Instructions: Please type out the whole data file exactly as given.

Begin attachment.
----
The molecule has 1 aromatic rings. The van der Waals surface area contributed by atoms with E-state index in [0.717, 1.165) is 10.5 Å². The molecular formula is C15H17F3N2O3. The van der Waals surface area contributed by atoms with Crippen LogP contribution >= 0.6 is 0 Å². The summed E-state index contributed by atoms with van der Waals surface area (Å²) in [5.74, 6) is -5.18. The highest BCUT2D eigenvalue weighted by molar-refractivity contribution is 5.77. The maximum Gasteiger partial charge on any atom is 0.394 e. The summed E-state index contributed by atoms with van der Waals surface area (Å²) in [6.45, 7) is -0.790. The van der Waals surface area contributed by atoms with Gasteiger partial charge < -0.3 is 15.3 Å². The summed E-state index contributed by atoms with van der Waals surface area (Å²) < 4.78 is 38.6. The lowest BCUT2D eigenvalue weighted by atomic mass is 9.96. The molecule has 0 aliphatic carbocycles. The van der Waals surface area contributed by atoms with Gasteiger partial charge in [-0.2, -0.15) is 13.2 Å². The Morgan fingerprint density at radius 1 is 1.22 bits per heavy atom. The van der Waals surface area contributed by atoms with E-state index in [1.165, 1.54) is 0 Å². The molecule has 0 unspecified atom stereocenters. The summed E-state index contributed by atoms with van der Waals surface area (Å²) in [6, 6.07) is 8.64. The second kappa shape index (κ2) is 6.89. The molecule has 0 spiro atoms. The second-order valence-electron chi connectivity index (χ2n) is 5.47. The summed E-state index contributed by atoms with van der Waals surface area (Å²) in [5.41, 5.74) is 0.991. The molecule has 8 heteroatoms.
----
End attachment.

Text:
The molecule has 1 aromatic rings. The van der Waals surface area contributed by atoms with E-state index in [0.717, 1.165) is 10.5 Å². The molecular formula is C15H17F3N2O3. The van der Waals surface area contributed by atoms with Crippen LogP contribution >= 0.6 is 0 Å². The summed E-state index contributed by atoms with van der Waals surface area (Å²) in [5.74, 6) is -5.18. The highest BCUT2D eigenvalue weighted by molar-refractivity contribution is 5.77. The maximum Gasteiger partial charge on any atom is 0.394 e. The summed E-state index contributed by atoms with van der Waals surface area (Å²) in [6.45, 7) is -0.790. The van der Waals surface area contributed by atoms with Gasteiger partial charge < -0.3 is 15.3 Å². The summed E-state index contributed by atoms with van der Waals surface area (Å²) < 4.78 is 38.6. The lowest BCUT2D eigenvalue weighted by atomic mass is 9.96. The molecule has 0 aliphatic carbocycles. The van der Waals surface area contributed by atoms with Gasteiger partial charge in [-0.2, -0.15) is 13.2 Å². The Morgan fingerprint density at radius 1 is 1.22 bits per heavy atom. The van der Waals surface area contributed by atoms with E-state index in [1.165, 1.54) is 0 Å². The molecule has 0 unspecified atom stereocenters. The summed E-state index contributed by atoms with van der Waals surface area (Å²) in [6, 6.07) is 8.64. The second kappa shape index (κ2) is 6.89. The molecule has 0 spiro atoms. The second-order valence-electron chi connectivity index (χ2n) is 5.47. The summed E-state index contributed by atoms with van der Waals surface area (Å²) in [5.41, 5.74) is 0.991. The molecule has 8 heteroatoms.